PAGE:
# Why can Ohm's law be used in a linear circuit with multiple equivalent resistors without being given current?

I'm exploring voltage dividers and am puzzled by the conclusion made by the YouTuber in this video:

"If you apply Ohm's law, you find that 1 V spread across two equal-value resistors gives you 0.5 V in the middle [. . .] and as you would expect, four equal-value resistors would give you 0.25 V, 0.5 V, and 0.75 V."

I'm trying to work this conclusion out mathematically to try and make sense of it, but am not having much luck. Could someone please explain?

• You're much more likely to get an answer if we don't have to watch the video; give us more of his explanation and/or a diagram. Note that 1V across two equal-value resistors will certainly have a current flowing? – pjc50 Oct 5 '15 at 12:38
• Because the actual value of the current doesn't matter. Voltage divider splits voltage in half regardless of the current that goes trough. – Dmitry Grigoryev Oct 5 '15 at 12:39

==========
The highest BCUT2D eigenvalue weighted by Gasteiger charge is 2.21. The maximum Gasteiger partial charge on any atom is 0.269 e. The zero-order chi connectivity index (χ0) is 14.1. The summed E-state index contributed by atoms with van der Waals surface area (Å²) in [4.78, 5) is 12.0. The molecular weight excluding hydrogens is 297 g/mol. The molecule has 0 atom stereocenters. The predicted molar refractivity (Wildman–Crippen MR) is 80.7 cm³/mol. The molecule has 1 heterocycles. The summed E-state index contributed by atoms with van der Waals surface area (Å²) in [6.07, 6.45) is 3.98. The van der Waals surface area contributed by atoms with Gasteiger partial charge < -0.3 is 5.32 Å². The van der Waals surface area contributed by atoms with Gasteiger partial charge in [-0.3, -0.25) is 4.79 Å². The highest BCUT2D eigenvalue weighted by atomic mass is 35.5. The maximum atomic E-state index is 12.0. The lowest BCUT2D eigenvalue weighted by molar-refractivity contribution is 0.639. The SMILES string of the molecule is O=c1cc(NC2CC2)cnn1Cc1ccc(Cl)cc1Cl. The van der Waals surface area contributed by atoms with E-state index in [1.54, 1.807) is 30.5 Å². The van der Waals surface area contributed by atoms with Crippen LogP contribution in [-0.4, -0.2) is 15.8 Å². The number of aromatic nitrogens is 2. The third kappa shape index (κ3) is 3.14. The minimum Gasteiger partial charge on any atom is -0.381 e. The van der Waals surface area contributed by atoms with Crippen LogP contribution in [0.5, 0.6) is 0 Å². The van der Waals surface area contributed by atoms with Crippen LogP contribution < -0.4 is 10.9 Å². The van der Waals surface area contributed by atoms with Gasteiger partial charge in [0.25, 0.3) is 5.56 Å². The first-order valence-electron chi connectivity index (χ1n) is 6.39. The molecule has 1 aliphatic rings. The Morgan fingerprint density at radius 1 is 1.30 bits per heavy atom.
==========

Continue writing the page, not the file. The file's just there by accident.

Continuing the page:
• @pjc50 The link I provided starts at the exact point I am referencing (13 s into the video) and only lasts for a few seconds. And the quote before the link is the exact quote that I reference in the video. I only provided the link so you could all see the diagrams. – user88062 Oct 5 '15 at 12:46

Look at this schematic:

simulate this circuit – Schematic created using CircuitLab

Now, V over R1 is given by: V(R1) = I(R1) * R1.
And V over R2 is given by: V(R2) = I(R2) * R2.

Can you see that there is only one loop for the current? That means I(R1) needs to be equal to I(R2), or I(R2) === I(R1).

Thus the equations become:

V(R1) = I(R1) * R1
V(R2) = I(R1) * R2

Since also given that R1 === R2, you can also substitute those.

V(R1) = I(R1) * R1
V(R2) = I(R1) * R1

And presto, the equation for V(R1) and V(R2) are now exactly the same:

V(R1) = I(R1) * R1 = V(R2) --> V(R1) = V(R2)

Thus the voltages need to be the same, so the point at V2 will be exactly half the voltage at V1.

Let's let you try the same trick for 4 resistors, see if you got it.

• Excellent answer! Exactly what I was looking for. Thank you very much. – user88062 Oct 5 '15 at 20:14

As Dmitry noted, there will be a current flowing, but its actual value is not important, as it disappears when you calculate the voltages.

Take 4 resistors in series, each of resistance R. The total resistance is 4*R, and the current is 1/4*R. The voltage across any one of the resistors is U = R.I = R * (1/4*R) = 1/4V. That last expression doesn't contain I (=1/4*R). (And, maybe more important, neither does it contain R.)